AML in young adults
Treatment of relapsed or refractory AML remains difficult. Most patients have developed resistance by the time of relapse, and effective agents to achieve durable remissions at that stage are lacking, said Stefan Faderl (associate professor of medicines, University of Texas, MD Anderson Cancer Center, Houston, Texas). Furthermore, pretreated patients are highly immunosuppressed, so AML therapy is frequently accompanied
by infectious complications. At the time of relapse, the prognosis depends more on the length of time spent in remission previously and the number of salvage therapies received than on the presence or absence of cytogenetic features (chromosomal structure of the leukemic cell). Cytarabine is the cornerstone for treatment of AML. Its value in older and relapsed patients is significantly diminished, and this has prompted the search for new and better drugs.
Many other new agents of various biological classes are being investigated. These include FLT3 inhibitors, demethylating agents, histone deacetylase (HDAC) inhibitors, farnesyl transferase (FT) inhibitors and anti-CD33 monoclonal antibodies. Approximately 30% of patients with AML have activating mutations in the receptor tyrosine kinase FLT3, and these patients have a significantly worse prognosis than those with wild-type FLT3. One study using the FLT3 inhibitor AC220 (Ambit Biosciences Corporation) has shown promising results, with an overall response rate of 29%.
A study of epigenetic therapy used a combination of azacytidine, valproic acid and all-trans retinoic acid (ATRA) in high-risk AML patients. A response rate of 45% was seen in patients with de-novo AML. A recent report suggests higher remission and survival rates when cladribine is added to a combination of daunorubicin and cytarabine. Clofarabine, a second-generation deoxyadenosine analogue based on the molecular structure of fludarabine and cladribine, has shown efficacy both as a single agent and in combination treatment.
Conditioning prior to transplantation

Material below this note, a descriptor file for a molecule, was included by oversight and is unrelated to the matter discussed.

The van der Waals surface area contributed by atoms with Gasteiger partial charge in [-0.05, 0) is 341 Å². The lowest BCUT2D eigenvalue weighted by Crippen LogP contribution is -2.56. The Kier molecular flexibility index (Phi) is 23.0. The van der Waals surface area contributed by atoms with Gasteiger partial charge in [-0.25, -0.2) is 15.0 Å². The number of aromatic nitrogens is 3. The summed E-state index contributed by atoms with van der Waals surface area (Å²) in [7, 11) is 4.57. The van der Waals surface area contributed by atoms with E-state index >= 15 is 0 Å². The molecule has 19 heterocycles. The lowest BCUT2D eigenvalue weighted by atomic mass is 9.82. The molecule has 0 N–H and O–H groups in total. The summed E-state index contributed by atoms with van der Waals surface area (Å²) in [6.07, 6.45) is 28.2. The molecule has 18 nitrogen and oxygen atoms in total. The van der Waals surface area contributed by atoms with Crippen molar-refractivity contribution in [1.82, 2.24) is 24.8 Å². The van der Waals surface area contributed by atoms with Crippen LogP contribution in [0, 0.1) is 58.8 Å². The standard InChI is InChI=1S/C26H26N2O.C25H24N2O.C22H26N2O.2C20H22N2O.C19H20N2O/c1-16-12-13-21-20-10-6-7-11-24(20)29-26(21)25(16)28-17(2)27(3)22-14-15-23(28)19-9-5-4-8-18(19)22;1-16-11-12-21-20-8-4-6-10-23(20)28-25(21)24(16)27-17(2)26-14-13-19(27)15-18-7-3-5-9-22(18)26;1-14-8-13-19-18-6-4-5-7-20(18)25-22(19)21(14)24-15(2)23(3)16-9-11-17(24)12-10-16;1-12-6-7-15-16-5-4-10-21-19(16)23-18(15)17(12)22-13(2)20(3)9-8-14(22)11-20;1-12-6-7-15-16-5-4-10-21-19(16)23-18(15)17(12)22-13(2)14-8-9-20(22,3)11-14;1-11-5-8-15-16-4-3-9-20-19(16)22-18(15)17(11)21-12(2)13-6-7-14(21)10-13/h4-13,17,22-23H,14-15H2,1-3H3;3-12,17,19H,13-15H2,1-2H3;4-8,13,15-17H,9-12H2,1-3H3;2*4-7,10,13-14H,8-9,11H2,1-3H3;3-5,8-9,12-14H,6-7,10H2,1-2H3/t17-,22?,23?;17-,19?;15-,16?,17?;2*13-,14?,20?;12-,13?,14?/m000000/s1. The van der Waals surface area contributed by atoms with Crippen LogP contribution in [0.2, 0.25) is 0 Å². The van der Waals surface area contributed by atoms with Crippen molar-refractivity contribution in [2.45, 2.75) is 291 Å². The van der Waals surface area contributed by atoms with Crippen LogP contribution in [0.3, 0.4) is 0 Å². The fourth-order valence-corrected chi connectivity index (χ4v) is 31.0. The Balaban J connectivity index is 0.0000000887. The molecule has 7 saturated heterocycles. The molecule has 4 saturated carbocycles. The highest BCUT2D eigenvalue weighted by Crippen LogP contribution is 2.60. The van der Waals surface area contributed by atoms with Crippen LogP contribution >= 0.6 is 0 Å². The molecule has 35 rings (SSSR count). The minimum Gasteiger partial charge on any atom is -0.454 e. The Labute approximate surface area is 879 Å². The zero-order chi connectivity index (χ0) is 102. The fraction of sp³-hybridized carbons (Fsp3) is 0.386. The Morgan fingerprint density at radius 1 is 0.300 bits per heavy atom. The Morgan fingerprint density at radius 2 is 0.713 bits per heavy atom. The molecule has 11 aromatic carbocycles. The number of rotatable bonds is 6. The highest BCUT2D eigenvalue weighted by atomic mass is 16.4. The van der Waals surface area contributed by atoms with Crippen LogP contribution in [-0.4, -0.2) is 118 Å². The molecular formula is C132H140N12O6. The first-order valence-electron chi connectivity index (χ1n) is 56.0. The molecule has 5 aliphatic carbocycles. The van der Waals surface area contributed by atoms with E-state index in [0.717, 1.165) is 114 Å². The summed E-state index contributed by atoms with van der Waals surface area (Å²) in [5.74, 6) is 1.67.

The overall benefits of myeloblastic allogeneic stem cell transplantation can be reduced by procedurerelated toxicity, morbidity and non-relapse mortality. In most cases the preparatory regimen of chemotherapy and/or radiation accounts for a significant part of the non-relapse mortality. The ideal preparatory regimen should be capable of eradicating malignancy, have tolerable morbidity without mortality and have sufficient immunosuppressant effects to avoid graft rejection, said Mohamad Mohty (professor of haematology and head of stem cell transplantation, Nantes University
The recent introduction of clofarabine as an alternative to fludarabine represents a major step forward in optimising reduced-intensity conditioning (RIC) regimens prior to transplantation. Clofarabine combines the most favourable pharmacokinetic properties of fludarabine and cladarabine and has significant antileukaemic activity with acceptable toxicity. An ever-growing body of data suggests that clofarabine-based conditioning regimens can facilitate engraftment whilst minimising the risk of toxicity, Professor Mohty concluded.
AML in elderly patients
“No progress has been made in treating AML in patients over 60 years of age over the past 40 years,” said Hagop Kantarjian (professor of medicine and chair, Department of Leukaemia, University of Texas, MD Anderson Cancer Center, Houston, Texas). Whereas cure rates of 40% are now achieved in younger patients, in older patients the five-year survival remains at about 10%. “We have to think differently for elderly patients,” he said. There are established cytarabine-based drug regimens for patients under 60 years of age, but patients above that age group should be entered into trials with new agents.
Many agents are being investigated in the treatment of AML in patients over the age of 60 years. Clofarabine has shown promise in several trials. In one study clofarabine alone was compared with a combination of clofarabine and cytarabine. The results showed that in the combination arm of the study complete remission was achieved in 63% of patients, compared with 31% who received clofarabine alone.1 This combination is a treatment option for elderly patients who are categorised as “not fit for intensive chemotherapy,” concluded Professor Kantarjian.